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dence of city administration. The powers taken from the council have in many cases been vested in separate boards appointed by the mayor, as, in New York, the board of estimate and apportionment.

2. Commission Government. The most conspicuous of the several schemes for municipal reform is what is known as the commission form of government. This form was first adopted in Galveston, Texas, after the storm and flood of 1900 created an emergency before which the city government became utterly paralyzed.

The chief features of the Galveston plan are as follows: (a) the entire legislative and executive powers of the city are vested in a commission of five men, a mayor and four commissioners, elected by the city at large; (b) the administrative work of the city is divided among four departments: (1) police and fire, (2) streets and public property, (3) water works and sewers, (4) finance; (c) one commissioner has the headship of each department, leaving the mayor as a member of the commission without a special department but with general supervision over all departments. The commission is expected to administer the business of a city in the same way that managing directors manage the business of a corporation.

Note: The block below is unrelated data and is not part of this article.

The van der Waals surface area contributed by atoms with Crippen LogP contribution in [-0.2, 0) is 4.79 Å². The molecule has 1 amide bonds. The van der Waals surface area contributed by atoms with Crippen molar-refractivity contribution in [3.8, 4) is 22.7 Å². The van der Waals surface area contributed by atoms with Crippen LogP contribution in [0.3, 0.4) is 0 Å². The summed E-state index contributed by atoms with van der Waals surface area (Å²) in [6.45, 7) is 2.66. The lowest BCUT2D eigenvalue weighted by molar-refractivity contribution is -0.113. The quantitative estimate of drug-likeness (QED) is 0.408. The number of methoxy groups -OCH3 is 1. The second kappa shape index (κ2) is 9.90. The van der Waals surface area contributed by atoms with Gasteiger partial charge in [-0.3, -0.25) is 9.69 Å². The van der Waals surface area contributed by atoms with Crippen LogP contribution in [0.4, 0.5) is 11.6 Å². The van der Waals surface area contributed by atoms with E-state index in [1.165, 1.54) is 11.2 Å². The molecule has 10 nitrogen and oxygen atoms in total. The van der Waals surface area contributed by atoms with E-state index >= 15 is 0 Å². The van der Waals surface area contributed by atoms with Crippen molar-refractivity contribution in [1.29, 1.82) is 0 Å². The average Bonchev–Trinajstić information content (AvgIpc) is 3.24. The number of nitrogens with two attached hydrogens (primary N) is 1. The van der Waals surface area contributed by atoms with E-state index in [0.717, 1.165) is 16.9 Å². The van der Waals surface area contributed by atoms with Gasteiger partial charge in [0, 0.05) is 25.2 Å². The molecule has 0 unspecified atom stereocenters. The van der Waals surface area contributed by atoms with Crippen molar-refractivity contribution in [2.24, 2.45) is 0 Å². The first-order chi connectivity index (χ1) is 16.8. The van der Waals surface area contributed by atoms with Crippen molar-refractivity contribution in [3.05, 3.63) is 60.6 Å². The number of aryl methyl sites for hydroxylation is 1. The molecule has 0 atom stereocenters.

The sensational circumstances under which this government was established and the degree of success it achieved led many cities to seek charters embodying similar principles of organization. The city of Des Moines, Iowa, instituted a refinement of the Galveston plan by adding articles providing for the initiative, referendum, and recall.

3. City-Manager Plan.-A further innovation in municipal government was introduced by Dayton, Ohio. Influenced by suspicions of inefficiency in the city government, a group of leading citizens advocated during the first decade of the century radical reforms in the organization of local administration. September 3, 1912, the Ohio state legislature adopted a constitutional amendment allowing such cities as desired “to exercise all powers of local self-government, and to adopt and